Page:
Join Jeff Zweerink and computer scientist Dustin Morley as they discuss new discoveries taking place at the frontiers of science that have theological and philosophical implications, including the reality of God’s existence.
AI with an Off-Switch?
As we contemplate what a world with true AI (general or super, rather than narrow, artificial intelligence) looks like, the question of how we interact with AI inevitably arises. Specifically, what do we do when AI pursues a path that is harmful to humanity? One scenario put forth is to install an off switch that we control, but would the AI leave the off switch enabled? One study showed that programming uncertainty into the AI about its objective may provide incentives for the AI to leave the off switch functional. However, that uncertainty diminishes the AI’s effectiveness in obtaining its purpose. We discuss some of the apologetic implications of this study.
The Off-Switch Game
Recent major breakthroughs in public-facing artificial intelligence (AI) such as OpenAI’s ChatGPT and Tesla’s self-driving software have achieved success in part due to complex, multi-component deep learning model architectures where each of the components can be trained or fine-tuned while leaving the other components fixed—effectively decoupling different steps or subtasks from each other. A new paper (still in preprint) has demonstrated significant success with self-supervised learning, pushing the envelope on this level of AI versatility even further. What does this mean for the near-term future of AI, and what implications does it have for the age-old comparison between AI and human intelligence?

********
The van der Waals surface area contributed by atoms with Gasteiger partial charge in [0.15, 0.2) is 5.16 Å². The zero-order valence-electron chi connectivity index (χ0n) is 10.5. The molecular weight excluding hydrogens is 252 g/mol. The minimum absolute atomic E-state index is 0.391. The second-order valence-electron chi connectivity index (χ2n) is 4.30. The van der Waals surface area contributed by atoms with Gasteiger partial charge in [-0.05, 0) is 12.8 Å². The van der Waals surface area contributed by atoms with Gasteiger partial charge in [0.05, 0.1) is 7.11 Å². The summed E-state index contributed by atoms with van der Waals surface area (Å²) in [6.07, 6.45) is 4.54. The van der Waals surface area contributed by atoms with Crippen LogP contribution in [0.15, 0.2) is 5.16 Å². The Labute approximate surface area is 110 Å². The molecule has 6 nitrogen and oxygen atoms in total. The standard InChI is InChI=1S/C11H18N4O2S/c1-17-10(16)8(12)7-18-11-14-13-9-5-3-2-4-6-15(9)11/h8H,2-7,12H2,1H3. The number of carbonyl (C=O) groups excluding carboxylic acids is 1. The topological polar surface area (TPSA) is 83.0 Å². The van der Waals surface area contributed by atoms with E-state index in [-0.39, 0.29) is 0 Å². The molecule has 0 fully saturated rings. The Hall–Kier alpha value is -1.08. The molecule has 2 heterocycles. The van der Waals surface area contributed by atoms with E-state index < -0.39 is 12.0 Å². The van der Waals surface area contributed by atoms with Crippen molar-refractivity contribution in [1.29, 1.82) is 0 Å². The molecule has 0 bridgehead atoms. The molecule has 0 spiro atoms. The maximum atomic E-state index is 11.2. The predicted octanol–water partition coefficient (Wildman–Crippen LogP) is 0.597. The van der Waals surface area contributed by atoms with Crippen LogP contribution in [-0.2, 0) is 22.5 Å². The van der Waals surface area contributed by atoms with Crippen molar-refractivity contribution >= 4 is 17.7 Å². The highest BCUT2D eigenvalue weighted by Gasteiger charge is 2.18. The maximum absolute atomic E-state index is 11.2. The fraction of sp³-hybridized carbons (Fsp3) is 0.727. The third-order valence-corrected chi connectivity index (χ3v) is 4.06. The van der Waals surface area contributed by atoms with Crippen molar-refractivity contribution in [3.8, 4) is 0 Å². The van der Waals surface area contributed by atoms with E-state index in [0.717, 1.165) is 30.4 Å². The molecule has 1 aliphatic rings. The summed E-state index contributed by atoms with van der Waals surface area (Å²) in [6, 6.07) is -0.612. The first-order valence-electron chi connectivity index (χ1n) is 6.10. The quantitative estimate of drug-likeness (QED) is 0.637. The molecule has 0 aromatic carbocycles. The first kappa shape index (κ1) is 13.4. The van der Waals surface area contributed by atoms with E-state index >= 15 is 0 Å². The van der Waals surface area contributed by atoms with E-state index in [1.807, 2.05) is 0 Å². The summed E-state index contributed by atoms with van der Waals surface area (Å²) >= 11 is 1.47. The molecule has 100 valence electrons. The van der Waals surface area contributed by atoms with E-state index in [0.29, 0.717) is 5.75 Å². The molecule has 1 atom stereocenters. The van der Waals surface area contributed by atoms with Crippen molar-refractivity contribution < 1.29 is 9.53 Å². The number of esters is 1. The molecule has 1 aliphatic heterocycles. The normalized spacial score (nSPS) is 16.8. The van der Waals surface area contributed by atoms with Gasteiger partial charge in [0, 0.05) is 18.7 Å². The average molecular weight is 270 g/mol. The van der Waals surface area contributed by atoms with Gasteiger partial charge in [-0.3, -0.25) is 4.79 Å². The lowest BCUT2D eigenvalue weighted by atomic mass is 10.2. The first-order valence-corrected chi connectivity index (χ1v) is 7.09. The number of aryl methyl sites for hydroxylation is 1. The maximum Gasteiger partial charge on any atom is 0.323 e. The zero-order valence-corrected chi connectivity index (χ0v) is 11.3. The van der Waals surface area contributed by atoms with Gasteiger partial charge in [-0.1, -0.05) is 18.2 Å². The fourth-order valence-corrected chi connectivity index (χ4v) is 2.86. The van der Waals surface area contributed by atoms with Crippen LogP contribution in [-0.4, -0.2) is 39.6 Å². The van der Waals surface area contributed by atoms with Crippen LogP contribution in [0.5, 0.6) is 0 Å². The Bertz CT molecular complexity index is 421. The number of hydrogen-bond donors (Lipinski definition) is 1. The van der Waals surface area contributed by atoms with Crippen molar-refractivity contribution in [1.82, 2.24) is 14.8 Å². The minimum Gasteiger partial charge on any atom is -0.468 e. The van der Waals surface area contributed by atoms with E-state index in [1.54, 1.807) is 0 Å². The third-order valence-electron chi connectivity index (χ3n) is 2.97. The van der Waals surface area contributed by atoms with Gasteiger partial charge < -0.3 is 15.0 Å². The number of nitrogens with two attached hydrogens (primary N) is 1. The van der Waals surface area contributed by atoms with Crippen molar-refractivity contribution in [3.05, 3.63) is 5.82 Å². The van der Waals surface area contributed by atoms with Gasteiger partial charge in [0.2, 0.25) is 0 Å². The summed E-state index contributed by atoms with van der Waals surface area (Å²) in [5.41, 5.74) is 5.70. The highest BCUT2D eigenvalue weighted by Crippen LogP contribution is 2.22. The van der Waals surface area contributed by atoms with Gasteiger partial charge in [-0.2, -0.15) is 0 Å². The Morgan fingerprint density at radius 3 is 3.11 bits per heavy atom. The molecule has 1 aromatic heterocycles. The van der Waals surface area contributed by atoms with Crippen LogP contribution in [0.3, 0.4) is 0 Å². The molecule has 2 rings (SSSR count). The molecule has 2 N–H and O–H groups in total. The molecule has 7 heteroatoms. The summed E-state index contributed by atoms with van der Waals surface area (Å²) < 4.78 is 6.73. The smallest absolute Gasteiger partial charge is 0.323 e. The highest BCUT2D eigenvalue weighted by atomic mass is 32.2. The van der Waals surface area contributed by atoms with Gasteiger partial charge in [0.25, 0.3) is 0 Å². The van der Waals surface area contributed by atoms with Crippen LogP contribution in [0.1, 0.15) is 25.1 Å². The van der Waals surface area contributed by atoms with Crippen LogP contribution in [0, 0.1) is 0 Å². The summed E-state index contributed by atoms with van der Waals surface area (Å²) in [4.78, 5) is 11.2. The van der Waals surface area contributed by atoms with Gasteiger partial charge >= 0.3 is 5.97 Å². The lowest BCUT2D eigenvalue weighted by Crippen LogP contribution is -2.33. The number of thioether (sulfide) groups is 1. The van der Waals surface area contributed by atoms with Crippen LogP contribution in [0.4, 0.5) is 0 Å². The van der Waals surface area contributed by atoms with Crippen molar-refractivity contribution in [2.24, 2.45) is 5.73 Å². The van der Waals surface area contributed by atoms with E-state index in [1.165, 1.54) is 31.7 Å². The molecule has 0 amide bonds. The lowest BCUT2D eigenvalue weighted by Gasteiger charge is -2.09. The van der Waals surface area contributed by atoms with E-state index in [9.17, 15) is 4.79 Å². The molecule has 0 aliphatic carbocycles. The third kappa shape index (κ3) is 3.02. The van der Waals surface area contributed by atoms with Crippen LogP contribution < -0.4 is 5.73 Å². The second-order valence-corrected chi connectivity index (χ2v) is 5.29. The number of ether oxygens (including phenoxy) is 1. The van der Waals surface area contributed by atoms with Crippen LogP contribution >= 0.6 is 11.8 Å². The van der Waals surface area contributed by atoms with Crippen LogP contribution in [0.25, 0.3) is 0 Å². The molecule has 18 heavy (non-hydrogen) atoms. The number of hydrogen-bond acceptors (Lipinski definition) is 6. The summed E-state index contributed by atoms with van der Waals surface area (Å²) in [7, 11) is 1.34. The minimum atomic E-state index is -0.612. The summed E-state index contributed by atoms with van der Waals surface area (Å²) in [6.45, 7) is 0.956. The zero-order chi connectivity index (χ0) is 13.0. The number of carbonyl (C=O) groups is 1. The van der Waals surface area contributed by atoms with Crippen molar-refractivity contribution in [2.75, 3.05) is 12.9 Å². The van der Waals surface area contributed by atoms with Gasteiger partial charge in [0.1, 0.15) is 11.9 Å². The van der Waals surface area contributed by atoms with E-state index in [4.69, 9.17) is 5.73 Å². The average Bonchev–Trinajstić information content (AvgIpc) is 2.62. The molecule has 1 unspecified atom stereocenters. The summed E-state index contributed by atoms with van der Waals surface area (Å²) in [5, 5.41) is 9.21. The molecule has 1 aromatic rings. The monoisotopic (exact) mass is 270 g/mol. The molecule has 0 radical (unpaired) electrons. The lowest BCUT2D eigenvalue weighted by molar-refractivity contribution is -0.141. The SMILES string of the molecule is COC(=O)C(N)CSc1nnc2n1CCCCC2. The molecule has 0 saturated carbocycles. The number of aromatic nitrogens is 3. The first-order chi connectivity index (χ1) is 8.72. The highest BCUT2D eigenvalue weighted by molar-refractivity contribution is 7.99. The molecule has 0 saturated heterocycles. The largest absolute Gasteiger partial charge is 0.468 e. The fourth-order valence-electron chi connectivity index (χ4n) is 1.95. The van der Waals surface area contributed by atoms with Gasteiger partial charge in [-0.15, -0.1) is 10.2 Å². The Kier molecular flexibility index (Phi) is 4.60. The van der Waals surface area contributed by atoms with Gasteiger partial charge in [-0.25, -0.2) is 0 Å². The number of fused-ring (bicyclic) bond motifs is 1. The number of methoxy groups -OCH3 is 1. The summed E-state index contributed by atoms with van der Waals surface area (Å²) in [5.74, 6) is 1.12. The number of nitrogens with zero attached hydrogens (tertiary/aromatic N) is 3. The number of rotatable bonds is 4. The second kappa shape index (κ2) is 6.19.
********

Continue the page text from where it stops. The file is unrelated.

Blockwise Self-Supervised Learning at Scale